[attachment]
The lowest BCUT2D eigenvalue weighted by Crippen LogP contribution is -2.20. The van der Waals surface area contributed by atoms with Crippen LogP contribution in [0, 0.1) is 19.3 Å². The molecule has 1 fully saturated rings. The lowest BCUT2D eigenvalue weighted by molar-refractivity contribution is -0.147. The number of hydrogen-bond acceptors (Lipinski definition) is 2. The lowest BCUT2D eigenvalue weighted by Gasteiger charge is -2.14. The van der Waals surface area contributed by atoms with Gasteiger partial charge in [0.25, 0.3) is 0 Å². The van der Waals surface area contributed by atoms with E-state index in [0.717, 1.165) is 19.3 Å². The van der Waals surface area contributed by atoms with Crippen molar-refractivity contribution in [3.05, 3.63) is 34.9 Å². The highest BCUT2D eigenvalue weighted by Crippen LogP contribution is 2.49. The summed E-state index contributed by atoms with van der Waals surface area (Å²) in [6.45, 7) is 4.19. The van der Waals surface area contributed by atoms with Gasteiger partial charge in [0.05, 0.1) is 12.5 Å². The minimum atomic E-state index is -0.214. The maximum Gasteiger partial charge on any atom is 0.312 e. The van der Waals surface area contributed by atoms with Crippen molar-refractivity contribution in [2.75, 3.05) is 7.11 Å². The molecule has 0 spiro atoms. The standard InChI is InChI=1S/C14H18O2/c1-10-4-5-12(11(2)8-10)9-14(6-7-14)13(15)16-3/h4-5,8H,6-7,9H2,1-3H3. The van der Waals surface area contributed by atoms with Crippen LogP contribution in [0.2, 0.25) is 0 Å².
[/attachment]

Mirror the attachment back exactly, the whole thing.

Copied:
The lowest BCUT2D eigenvalue weighted by Crippen LogP contribution is -2.20. The van der Waals surface area contributed by atoms with Crippen LogP contribution in [0, 0.1) is 19.3 Å². The molecule has 1 fully saturated rings. The lowest BCUT2D eigenvalue weighted by molar-refractivity contribution is -0.147. The number of hydrogen-bond acceptors (Lipinski definition) is 2. The lowest BCUT2D eigenvalue weighted by Gasteiger charge is -2.14. The van der Waals surface area contributed by atoms with Gasteiger partial charge in [0.25, 0.3) is 0 Å². The van der Waals surface area contributed by atoms with E-state index in [0.717, 1.165) is 19.3 Å². The van der Waals surface area contributed by atoms with Crippen molar-refractivity contribution in [3.05, 3.63) is 34.9 Å². The highest BCUT2D eigenvalue weighted by Crippen LogP contribution is 2.49. The summed E-state index contributed by atoms with van der Waals surface area (Å²) in [6.45, 7) is 4.19. The van der Waals surface area contributed by atoms with Gasteiger partial charge in [0.05, 0.1) is 12.5 Å². The minimum atomic E-state index is -0.214. The maximum Gasteiger partial charge on any atom is 0.312 e. The van der Waals surface area contributed by atoms with Crippen molar-refractivity contribution in [2.75, 3.05) is 7.11 Å². The molecule has 0 spiro atoms. The standard InChI is InChI=1S/C14H18O2/c1-10-4-5-12(11(2)8-10)9-14(6-7-14)13(15)16-3/h4-5,8H,6-7,9H2,1-3H3. The van der Waals surface area contributed by atoms with Crippen LogP contribution in [0.2, 0.25) is 0 Å².